We could guess the version, based on tarball file name and/or the directory name within the tarball. Whether we need to guess it depends on the UI. Assuming for now that the uploader would prefer to specify the version.

Note: pkgme supports multiple backends, this is only one.

4. Symbol dependency database

Guessing dependencies relies on a symbol dependency database. Thus, we must build & maintain our own symbol dependency database.

Such a service is useful outside of the automagic packaging context and should become available as a public webservice.

Implementation

pkgme-servicediagram.svg

General notes

1. Web interface (Changes to myapps)

IMPORTANT: No matter what, we need input from the Canonical Web team as to how the user interface should change as a result of this new functionality.

Option: If the tarball has Debian packaging, then don't forward it to server-side pkgme. This means that such tarballs will not be published to PPAs automatically.

2. Server-side pkgme

The service will need to publish functions like:

Note: Since sometimes the tarball will come with its own packaging, the server should be able to detect when a tarball has packaging and just trust the packaging.

The devportal-metadata will look a bit like this:

{
"name": "Angry Birds",
"package_name": "angrybirds",
"description": "A very popular game that lets you throw birds at pigs. I think.",
"tagline": "The best pig/bird combination since bacon and eggs",
"price": "5.00",
"tarball": "http://internal.url/to/tarball",
}

The guesses will look a bit like this:

{
"executable": "bin/angrybirds",
"architecture": "i386",
"dependencies": "libc6",
}

The source package will be sent as a URL.

Both of these "functions" will need to be asynchronous, since both guessing and building the packages take a while.

Since the tarball is likely to be a commercial application for sale, both it and the built source package must be available only to components within this system, and not to the general public.

Note that we do not want to guarantee high availability for this new webservice. Thus, MyApps should only perform very quick requests to the service, and store up any requests that fail or timeout for later processing.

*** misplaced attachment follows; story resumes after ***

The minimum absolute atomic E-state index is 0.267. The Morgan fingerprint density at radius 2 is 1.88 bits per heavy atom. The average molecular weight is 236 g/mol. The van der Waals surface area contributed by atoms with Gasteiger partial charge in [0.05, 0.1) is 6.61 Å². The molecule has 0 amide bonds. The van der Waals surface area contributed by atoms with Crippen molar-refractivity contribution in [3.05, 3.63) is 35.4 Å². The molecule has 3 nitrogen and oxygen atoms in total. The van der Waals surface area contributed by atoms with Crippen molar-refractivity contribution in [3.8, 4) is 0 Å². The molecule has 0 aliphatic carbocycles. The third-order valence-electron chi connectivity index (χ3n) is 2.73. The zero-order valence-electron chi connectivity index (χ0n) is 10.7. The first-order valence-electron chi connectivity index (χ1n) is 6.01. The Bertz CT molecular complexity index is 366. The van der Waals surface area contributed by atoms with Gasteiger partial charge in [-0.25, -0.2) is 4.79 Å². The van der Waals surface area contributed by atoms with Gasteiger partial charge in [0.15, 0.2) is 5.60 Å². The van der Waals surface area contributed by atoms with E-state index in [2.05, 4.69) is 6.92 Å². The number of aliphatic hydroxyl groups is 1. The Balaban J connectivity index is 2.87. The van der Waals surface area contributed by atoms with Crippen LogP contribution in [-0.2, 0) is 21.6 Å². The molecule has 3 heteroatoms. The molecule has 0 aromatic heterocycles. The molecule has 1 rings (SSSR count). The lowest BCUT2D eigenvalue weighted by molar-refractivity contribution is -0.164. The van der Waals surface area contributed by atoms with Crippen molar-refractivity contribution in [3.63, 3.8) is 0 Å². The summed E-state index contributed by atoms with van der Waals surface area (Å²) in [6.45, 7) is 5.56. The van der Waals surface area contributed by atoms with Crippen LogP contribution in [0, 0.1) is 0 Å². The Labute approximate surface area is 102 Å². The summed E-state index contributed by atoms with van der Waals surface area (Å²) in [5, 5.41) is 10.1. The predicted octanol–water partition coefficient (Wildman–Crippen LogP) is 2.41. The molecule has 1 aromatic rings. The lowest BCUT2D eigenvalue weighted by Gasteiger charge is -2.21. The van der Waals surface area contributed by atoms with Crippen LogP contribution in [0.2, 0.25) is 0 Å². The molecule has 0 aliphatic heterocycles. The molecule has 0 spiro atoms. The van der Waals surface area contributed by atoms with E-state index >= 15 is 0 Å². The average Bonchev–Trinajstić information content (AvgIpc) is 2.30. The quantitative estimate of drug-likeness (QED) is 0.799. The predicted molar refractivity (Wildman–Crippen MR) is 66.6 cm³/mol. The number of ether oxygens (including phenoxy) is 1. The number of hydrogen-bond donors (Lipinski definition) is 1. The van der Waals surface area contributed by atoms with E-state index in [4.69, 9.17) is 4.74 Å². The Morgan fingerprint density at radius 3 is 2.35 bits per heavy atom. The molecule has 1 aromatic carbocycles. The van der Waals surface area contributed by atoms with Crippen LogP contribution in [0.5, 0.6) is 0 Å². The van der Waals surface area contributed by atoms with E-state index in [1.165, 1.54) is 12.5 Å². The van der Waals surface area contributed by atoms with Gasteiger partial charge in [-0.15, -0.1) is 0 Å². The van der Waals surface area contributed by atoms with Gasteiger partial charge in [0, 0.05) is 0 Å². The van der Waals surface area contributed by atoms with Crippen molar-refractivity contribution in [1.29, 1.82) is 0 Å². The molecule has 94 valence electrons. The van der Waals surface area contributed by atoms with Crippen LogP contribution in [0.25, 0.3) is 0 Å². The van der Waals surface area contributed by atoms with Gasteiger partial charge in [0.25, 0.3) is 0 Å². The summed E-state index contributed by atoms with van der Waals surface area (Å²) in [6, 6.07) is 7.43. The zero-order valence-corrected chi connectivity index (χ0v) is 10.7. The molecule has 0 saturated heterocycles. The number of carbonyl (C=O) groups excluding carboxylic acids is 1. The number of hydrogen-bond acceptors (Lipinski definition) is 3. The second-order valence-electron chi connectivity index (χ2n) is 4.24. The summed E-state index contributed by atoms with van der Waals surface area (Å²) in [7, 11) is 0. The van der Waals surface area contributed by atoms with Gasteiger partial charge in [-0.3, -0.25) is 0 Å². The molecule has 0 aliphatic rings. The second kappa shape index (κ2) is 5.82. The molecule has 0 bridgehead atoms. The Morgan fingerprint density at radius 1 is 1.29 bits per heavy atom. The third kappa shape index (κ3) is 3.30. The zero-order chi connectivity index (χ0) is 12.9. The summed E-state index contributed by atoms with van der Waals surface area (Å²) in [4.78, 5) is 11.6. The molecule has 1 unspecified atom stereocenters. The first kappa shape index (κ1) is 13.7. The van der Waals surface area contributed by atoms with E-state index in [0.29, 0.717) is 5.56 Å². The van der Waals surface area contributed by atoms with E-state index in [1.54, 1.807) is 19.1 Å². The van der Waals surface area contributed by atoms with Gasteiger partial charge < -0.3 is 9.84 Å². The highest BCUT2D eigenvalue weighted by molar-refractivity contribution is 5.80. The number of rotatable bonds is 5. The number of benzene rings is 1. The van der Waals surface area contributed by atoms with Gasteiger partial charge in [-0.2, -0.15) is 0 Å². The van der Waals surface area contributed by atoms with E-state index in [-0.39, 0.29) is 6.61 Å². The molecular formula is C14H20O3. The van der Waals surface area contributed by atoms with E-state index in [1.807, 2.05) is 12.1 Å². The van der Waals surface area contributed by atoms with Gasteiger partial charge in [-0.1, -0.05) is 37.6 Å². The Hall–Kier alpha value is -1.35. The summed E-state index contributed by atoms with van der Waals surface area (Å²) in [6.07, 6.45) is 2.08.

Since the functions carry no state, we could have arbitrarily many pkgme-services handling incoming requests from MyApps. Storage of applications and their built debian/ directories on disk could cause scaling issues.

PPA upload notes

3. Binary packaging

Proof-of-concept exists at lp:pkgme-binary.

Known issues: https://bugs.launchpad.net/pkgme-binary

4. Symbol dependency database

Implement using lp:udd to build and maintain the database. Initial cut of the database to use sqlite, but move to something more serious as load demands.

Initially, co-host with pkgme-service. Later, turn into separate, public service.

Possible schema

This schema is to demonstrate the structure of the data, and give a hint as to how it might be implemented in Launchpad or in the database of an independent system. It doesn't take query efficiency into account at all.

CREATE TABLE libdep (
  source_package_name TEXT, 
  library TEXT, 
  dependency TEXT, 
  CONSTRAINT libdep_uniq UNIQUE (source_package_name, library, dependency)
);

Security

Test/Demo Plan

Overall strategy is to get something live and deployed and operating on incoming user data as quickly as possible. Once this is up, we'll use that data to decide where to focus efforts.

More concretely, we could run every binary app that's currently in the Software Center through the system and see what happens.

Test data

Expected good

Expected bad

Scenarios

Future work

Reading


CategorySpec

AutomagicBinaryPackaging (last edited 2012-03-08 11:44:11 by jml)